3. Metropolis magazine is “Japan’s No. 1 English magazine”. Based in Tokyo it covers the food scene. Lots of restaurant reviews and interesting interviews with chefs and other food and beverage people in Japan.

4. Taste of Culture is Elizabeth Andoh’s great cooking school. I have taken several classes from pickle-making to seafood. I always learn so much and leave her classes more pumped up to study more. Check her calendar to see if she is offering a class during your visit.

5. Sake guru John Gauntner offers sake tasting classes from time to time. Check out his website, Sake World, for more details. There is also great information here about sake and where to go in the city for good sake.

6. My friend, Junko Nakahama, is a food and wine writer. She also does very interesting tours of Yanesen. Yanesen is a hip area with lots of old shops, many of them selling great food. Her site, Omiyage Concierge, gives more details.

7. Ivan Orkin is a Culinary Institute of America trained chef making some of the best ramen in Tokyo according to some of Japan’s toughest ramen judges. He has two shops and if you’re lucky he’ll be there when you visit and he can educate you on ramen. Ivan Ramen.

8. My hands down favorite restaurant for an authentic meal in Tokyo is Nihonbashi Yukari. 2002 Iron Chef champion Kimio Nonaga is behind the counter of the restaurant and loves to talk about Japanese cuisine. He doesn’t speak English so come with a Japanese friend. The evening kaiseki course starts at a reasonable price (10,500 JPY last time I checked). If you are on a budget he does set meals for lunch, or call ahead and order the upscale Yukari bento for 3,675 JPY. (Photo by Dr. Leslie Tay and amazing Singapore food blogger)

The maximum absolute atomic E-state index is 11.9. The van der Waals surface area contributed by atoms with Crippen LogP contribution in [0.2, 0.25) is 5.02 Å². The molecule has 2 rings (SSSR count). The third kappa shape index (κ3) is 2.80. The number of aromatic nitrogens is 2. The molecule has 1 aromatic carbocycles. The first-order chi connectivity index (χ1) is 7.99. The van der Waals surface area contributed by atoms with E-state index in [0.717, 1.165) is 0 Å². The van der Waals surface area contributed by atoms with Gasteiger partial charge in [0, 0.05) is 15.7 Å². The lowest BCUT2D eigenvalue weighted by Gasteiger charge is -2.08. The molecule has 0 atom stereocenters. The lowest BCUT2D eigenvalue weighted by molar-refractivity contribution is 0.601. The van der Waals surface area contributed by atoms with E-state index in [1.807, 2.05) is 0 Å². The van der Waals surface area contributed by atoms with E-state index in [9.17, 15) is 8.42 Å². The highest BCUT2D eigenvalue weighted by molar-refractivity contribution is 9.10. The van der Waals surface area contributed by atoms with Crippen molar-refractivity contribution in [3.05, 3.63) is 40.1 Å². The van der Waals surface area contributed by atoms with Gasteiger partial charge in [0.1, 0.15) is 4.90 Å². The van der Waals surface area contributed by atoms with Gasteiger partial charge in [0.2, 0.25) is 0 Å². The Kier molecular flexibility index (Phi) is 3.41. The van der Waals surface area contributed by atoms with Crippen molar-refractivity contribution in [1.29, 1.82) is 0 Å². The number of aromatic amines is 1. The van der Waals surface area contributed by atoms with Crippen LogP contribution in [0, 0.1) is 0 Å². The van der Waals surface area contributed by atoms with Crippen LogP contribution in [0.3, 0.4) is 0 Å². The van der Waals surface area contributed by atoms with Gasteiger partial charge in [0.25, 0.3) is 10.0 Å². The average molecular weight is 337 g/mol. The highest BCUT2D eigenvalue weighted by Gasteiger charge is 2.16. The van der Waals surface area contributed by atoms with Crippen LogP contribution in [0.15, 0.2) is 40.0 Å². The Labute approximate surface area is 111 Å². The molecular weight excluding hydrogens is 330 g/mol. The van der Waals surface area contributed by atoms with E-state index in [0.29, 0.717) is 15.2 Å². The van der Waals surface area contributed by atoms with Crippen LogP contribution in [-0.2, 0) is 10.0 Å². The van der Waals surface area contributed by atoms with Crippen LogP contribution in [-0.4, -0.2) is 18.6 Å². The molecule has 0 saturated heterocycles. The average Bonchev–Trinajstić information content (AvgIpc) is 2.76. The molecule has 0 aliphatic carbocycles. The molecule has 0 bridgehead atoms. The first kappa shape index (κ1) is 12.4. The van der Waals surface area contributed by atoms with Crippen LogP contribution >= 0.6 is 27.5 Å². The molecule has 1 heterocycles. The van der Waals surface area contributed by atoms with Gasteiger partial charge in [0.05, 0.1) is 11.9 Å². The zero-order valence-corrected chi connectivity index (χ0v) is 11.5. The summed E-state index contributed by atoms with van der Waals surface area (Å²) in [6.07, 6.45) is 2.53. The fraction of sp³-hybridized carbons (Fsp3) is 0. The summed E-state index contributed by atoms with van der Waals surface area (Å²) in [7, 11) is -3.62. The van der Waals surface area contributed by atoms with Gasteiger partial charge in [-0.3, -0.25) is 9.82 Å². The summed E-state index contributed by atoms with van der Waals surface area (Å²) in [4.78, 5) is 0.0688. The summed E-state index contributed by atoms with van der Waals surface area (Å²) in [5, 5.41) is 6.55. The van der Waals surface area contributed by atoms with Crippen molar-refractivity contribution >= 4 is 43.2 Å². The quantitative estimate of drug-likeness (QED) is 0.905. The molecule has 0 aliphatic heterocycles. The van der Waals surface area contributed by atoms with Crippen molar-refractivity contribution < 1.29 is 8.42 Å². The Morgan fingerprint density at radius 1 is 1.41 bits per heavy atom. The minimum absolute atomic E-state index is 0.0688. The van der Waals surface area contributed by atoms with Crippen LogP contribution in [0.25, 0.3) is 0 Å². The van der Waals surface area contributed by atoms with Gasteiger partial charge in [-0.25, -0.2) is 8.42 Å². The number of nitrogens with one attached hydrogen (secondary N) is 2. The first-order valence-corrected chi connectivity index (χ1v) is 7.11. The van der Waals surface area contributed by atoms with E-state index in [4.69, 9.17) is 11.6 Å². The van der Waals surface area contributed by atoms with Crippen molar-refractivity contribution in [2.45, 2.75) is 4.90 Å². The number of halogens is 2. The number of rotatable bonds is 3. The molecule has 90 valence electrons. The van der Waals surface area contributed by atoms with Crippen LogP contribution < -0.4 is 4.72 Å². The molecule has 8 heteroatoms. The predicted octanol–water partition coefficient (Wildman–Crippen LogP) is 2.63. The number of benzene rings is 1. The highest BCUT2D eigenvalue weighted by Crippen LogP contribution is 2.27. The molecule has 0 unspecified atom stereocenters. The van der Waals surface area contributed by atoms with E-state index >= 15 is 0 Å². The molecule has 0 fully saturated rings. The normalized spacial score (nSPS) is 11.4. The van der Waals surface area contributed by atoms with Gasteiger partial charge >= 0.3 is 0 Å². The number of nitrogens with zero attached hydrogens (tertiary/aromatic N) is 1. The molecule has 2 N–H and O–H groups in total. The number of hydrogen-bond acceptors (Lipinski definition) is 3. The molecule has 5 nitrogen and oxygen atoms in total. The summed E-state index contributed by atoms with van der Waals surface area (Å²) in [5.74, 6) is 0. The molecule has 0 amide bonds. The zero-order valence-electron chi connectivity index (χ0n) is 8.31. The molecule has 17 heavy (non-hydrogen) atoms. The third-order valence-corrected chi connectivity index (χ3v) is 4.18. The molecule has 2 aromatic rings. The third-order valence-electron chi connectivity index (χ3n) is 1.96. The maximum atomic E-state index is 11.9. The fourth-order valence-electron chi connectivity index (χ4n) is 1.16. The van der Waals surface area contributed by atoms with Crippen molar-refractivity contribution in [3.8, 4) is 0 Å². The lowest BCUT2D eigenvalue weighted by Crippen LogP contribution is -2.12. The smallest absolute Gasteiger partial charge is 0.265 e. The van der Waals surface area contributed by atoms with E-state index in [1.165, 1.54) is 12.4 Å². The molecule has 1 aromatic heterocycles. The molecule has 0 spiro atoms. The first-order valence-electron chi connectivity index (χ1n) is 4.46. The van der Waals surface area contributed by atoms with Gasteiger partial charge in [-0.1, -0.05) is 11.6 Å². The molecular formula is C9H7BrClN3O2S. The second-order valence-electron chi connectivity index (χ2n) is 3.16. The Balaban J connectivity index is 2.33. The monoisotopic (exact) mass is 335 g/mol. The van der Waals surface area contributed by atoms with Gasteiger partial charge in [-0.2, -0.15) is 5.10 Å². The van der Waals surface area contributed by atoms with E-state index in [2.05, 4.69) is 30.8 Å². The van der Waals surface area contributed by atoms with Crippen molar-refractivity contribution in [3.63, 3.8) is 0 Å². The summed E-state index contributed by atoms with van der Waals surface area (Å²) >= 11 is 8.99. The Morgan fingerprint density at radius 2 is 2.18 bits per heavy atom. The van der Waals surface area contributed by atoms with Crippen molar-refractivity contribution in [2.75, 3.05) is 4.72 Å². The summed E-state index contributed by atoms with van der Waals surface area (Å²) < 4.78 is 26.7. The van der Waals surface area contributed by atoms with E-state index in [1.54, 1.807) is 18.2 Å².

9. Depachika are the epicurean basement floors of department stores. I worked at Nihonbashi Takashimaya for two years and still could not stay on top of all of the different food that was sold there. My favorite depachika are listed here.

10. Tsukiji Market, the world’s largest seafood market. My husband was a buyer here. The outer market is open to the public and is filled with great restaurants and shops.

11. Robbie Swinnerton is the restaurant reviewer for The Japan Times. You’ll find his reviews here as well as other great information on food in Japan.

12. Shop at the local Japanese supermarket. Here is my list of local markets in the city. These are not farmer’s markets but local grocery stores. If you are looking for a big market with wide aisles that you can cruise around with a pushcart then head to Kiba to Ito Yokado. It’s a few stops from Tokyo station on the Tozai line.

13. Do a tour of Tokyo with a chef/guide who speaks Japanese and English. If I am not available I can introduce you to friends of mine. Popular areas to cover include Tsukiji Market, depachika, and Kappabashi. Other options include dining and drinking together and learning about sake, shochu, and Japanese cuisine. (photo by Laura O’Dell)

14. Here is a list of what and where to eat which includes the most popular foods and restaurants.

Popular Omiyage – Baumkuchen

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This photo of baumkuchen comes from the Juchheim website.

Baumkuchen is a very popular omiyage, or gift, in Japan. It can be found at all depachika. This German cake is made of thin layers of cake that are baked onto a spool. At first sight the cake is a delight on the eyes as the layers are so delicate.